Gonzaga and Texas, meanwhile, face fairly poor Florida State and Wake Forest teams. Gonzaga will shoot the lights out in the first round, but Syracuse will stop them in their tracks before they have time to enjoy the run. No Sweet 16 for the Bulldogs this year—not if Jim Boeheim has anything to say about it. Texas will have a similarly ugly fate when they face John Calipari's Kentucky Wildcats Saturday. Rick Barnes' Longhorns will hit a brick wall by the name of John Wall.
The Brigham Young Cougars are one of the great stories in this 2010 NCAA Tournament. Led by pancreatic cancer survivor Dave Rose, BYU went on some serious runs this year, including a 15-game winning streak before a loss to fellow MWC powerhouse New Mexico.
With two wins against SD State, and victories over UTEP, UNLV, and Arizona State, the Cougars are a formidable opponent for the entire West Region, never mind Florida. Junior guard Jimmer Fredette leads a talented backcourt with 21.7 PPG, 4.7 APG, a good assist-to-turnover ratio, and sky-high field goal and free throw percentages. Billy Donovan's lackluster 2010 Gator team is no match for Fredette and his teammates.
If Rose can lead BYU past Kansas State, fueled by good shooting and interior defense and rebounding, there is a solid shot that this is the 2010 Cinderella team. Their dance begins Thursday afternoon at 12:20 in Oklahoma. It looks like it will be over early on, with the Cougars winning by 15-20.
Clemson and Richmond will most likely advance as well, but their chances of getting by the 2 seeds in the second round are not as favorable. Clemson would meet West Virginia, while Richmond would be stuck facing Villanova.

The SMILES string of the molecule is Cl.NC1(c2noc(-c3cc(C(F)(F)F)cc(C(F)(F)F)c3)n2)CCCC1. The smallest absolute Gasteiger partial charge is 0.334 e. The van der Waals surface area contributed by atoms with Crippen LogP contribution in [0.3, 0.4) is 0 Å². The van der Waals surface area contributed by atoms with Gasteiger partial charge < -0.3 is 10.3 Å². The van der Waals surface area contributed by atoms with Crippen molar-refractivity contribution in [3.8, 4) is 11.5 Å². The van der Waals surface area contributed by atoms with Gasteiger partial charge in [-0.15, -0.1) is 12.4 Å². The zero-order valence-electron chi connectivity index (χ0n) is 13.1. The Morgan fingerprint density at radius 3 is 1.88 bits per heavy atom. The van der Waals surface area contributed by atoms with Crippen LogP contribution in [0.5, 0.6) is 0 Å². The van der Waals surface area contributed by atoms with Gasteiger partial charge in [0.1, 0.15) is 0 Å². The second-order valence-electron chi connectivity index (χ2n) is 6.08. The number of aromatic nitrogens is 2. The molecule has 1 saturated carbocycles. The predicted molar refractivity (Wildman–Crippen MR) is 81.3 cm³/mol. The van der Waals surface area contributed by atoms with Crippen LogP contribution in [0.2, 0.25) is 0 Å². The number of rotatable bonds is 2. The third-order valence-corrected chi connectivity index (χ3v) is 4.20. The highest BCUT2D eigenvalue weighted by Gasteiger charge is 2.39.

Sometimes you eat the bracket, sometimes the bracket eats you.
Notre Dame and Xavier may have gotten the two best placements on Selection Sunday, with the Fighting Irish pitted against Old Dominion and the Musketeers getting Minnesota.
Notre Dame is a highly underrated team, having beaten Pittsburgh twice, West Virginia, and Georgetown this season. Of course, they did it with the help of leading scorer Luke Harangody, who missed five games late in the season due to injury but recently returned.
Coach Mike Brey has led the charge as the Irish rallied late, nearly upsetting West Virginia in the Big Ten Championship. They thrive on ball control and half-court play sets, and will outsmart Old Dominion to get to Baylor in the second round. That will prove to be a real test, as Baylor looks great heading into the Dance. The Sweet 16 awaits if they can pass that test.
Xavier, meanwhile, is a real gut pick to pass Minnesota and Pittsburgh. This is the Musketeers' fifth consecutive appearance in the Tournament, following up a strong 2009 Sweet 16 campaign. The 10th-highest scoring team in the nation, Chris Mack's team is a sleeper to watch.
Keep your eyes on sophomore guard Jordan Crawford, a superb 6'4" scorer averaging 20 PPG and shooting 46 percent from the field. After sitting out a transfer year when he came over from Indiana, he is hungry. Senior big Jason Love adds a presence down low, averaging 12 PPG and 8.6 RPG.